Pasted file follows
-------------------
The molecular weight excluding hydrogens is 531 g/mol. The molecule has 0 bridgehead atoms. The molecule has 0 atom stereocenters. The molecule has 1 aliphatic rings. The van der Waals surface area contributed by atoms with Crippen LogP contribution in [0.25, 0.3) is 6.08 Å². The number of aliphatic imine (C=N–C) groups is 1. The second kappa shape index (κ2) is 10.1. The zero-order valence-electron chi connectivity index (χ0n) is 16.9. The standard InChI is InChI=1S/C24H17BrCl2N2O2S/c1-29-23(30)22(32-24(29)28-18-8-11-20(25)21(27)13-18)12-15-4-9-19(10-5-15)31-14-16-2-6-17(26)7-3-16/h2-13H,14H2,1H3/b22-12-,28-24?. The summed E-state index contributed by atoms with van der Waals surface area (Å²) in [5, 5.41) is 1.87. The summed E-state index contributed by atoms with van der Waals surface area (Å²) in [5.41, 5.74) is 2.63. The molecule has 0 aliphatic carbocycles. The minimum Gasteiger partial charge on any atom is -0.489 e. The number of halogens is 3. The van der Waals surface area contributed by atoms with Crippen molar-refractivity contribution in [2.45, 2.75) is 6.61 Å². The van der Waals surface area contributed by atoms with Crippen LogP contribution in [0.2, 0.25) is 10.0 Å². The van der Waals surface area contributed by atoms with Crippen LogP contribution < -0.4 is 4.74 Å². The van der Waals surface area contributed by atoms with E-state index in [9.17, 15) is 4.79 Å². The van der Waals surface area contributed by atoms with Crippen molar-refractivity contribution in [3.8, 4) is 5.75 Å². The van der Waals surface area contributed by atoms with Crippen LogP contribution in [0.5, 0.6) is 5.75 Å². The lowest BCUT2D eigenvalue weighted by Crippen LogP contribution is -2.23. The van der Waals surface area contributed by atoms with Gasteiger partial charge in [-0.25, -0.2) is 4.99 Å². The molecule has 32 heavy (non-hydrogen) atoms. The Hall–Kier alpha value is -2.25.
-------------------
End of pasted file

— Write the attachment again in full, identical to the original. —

The molecular weight excluding hydrogens is 531 g/mol. The molecule has 0 bridgehead atoms. The molecule has 0 atom stereocenters. The molecule has 1 aliphatic rings. The van der Waals surface area contributed by atoms with Crippen LogP contribution in [0.25, 0.3) is 6.08 Å². The number of aliphatic imine (C=N–C) groups is 1. The second kappa shape index (κ2) is 10.1. The zero-order valence-electron chi connectivity index (χ0n) is 16.9. The standard InChI is InChI=1S/C24H17BrCl2N2O2S/c1-29-23(30)22(32-24(29)28-18-8-11-20(25)21(27)13-18)12-15-4-9-19(10-5-15)31-14-16-2-6-17(26)7-3-16/h2-13H,14H2,1H3/b22-12-,28-24?. The summed E-state index contributed by atoms with van der Waals surface area (Å²) in [5, 5.41) is 1.87. The summed E-state index contributed by atoms with van der Waals surface area (Å²) in [5.41, 5.74) is 2.63. The molecule has 0 aliphatic carbocycles. The minimum Gasteiger partial charge on any atom is -0.489 e. The number of halogens is 3. The van der Waals surface area contributed by atoms with Crippen molar-refractivity contribution in [2.45, 2.75) is 6.61 Å². The van der Waals surface area contributed by atoms with Crippen LogP contribution in [0.2, 0.25) is 10.0 Å². The van der Waals surface area contributed by atoms with Crippen LogP contribution < -0.4 is 4.74 Å². The van der Waals surface area contributed by atoms with E-state index in [9.17, 15) is 4.79 Å². The van der Waals surface area contributed by atoms with Crippen molar-refractivity contribution in [3.8, 4) is 5.75 Å². The van der Waals surface area contributed by atoms with Crippen LogP contribution in [0.5, 0.6) is 5.75 Å². The lowest BCUT2D eigenvalue weighted by Crippen LogP contribution is -2.23. The van der Waals surface area contributed by atoms with Gasteiger partial charge in [-0.25, -0.2) is 4.99 Å². The molecule has 32 heavy (non-hydrogen) atoms. The Hall–Kier alpha value is -2.25.